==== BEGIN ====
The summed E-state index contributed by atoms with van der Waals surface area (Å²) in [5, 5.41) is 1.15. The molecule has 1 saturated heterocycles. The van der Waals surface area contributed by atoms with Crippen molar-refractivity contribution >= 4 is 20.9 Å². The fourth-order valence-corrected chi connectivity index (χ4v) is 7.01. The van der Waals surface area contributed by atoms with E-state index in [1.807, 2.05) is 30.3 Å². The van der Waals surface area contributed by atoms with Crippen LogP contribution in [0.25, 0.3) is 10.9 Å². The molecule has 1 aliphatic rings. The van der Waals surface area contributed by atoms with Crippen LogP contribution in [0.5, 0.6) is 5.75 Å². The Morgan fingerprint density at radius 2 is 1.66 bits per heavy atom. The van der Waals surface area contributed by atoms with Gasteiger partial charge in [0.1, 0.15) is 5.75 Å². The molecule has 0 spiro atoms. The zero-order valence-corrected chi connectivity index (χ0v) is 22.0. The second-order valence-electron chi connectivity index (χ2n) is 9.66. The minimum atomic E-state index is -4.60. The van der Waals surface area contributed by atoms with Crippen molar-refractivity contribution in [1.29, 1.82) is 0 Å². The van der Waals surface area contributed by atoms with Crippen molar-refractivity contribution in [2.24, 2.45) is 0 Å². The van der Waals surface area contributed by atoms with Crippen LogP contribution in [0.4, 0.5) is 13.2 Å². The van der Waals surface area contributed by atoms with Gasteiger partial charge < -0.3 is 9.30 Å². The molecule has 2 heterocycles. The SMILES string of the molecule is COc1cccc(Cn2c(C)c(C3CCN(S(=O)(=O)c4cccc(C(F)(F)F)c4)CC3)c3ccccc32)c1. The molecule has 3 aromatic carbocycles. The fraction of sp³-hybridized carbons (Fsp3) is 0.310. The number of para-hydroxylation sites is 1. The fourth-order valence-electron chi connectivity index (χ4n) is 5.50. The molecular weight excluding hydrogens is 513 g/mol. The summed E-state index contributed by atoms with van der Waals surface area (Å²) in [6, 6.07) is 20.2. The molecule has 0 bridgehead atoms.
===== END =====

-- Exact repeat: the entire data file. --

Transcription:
The summed E-state index contributed by atoms with van der Waals surface area (Å²) in [5, 5.41) is 1.15. The molecule has 1 saturated heterocycles. The van der Waals surface area contributed by atoms with Crippen molar-refractivity contribution >= 4 is 20.9 Å². The fourth-order valence-corrected chi connectivity index (χ4v) is 7.01. The van der Waals surface area contributed by atoms with E-state index in [1.807, 2.05) is 30.3 Å². The van der Waals surface area contributed by atoms with Crippen LogP contribution in [0.25, 0.3) is 10.9 Å². The molecule has 1 aliphatic rings. The van der Waals surface area contributed by atoms with Crippen LogP contribution in [0.5, 0.6) is 5.75 Å². The Morgan fingerprint density at radius 2 is 1.66 bits per heavy atom. The van der Waals surface area contributed by atoms with Gasteiger partial charge in [0.1, 0.15) is 5.75 Å². The molecule has 0 spiro atoms. The zero-order valence-corrected chi connectivity index (χ0v) is 22.0. The second-order valence-electron chi connectivity index (χ2n) is 9.66. The minimum atomic E-state index is -4.60. The van der Waals surface area contributed by atoms with Crippen molar-refractivity contribution in [1.29, 1.82) is 0 Å². The van der Waals surface area contributed by atoms with Crippen molar-refractivity contribution in [2.24, 2.45) is 0 Å². The van der Waals surface area contributed by atoms with Crippen LogP contribution in [0.4, 0.5) is 13.2 Å². The van der Waals surface area contributed by atoms with Gasteiger partial charge < -0.3 is 9.30 Å². The molecule has 2 heterocycles. The SMILES string of the molecule is COc1cccc(Cn2c(C)c(C3CCN(S(=O)(=O)c4cccc(C(F)(F)F)c4)CC3)c3ccccc32)c1. The molecule has 3 aromatic carbocycles. The fraction of sp³-hybridized carbons (Fsp3) is 0.310. The number of para-hydroxylation sites is 1. The fourth-order valence-electron chi connectivity index (χ4n) is 5.50. The molecular weight excluding hydrogens is 513 g/mol. The summed E-state index contributed by atoms with van der Waals surface area (Å²) in [6, 6.07) is 20.2. The molecule has 0 bridgehead atoms.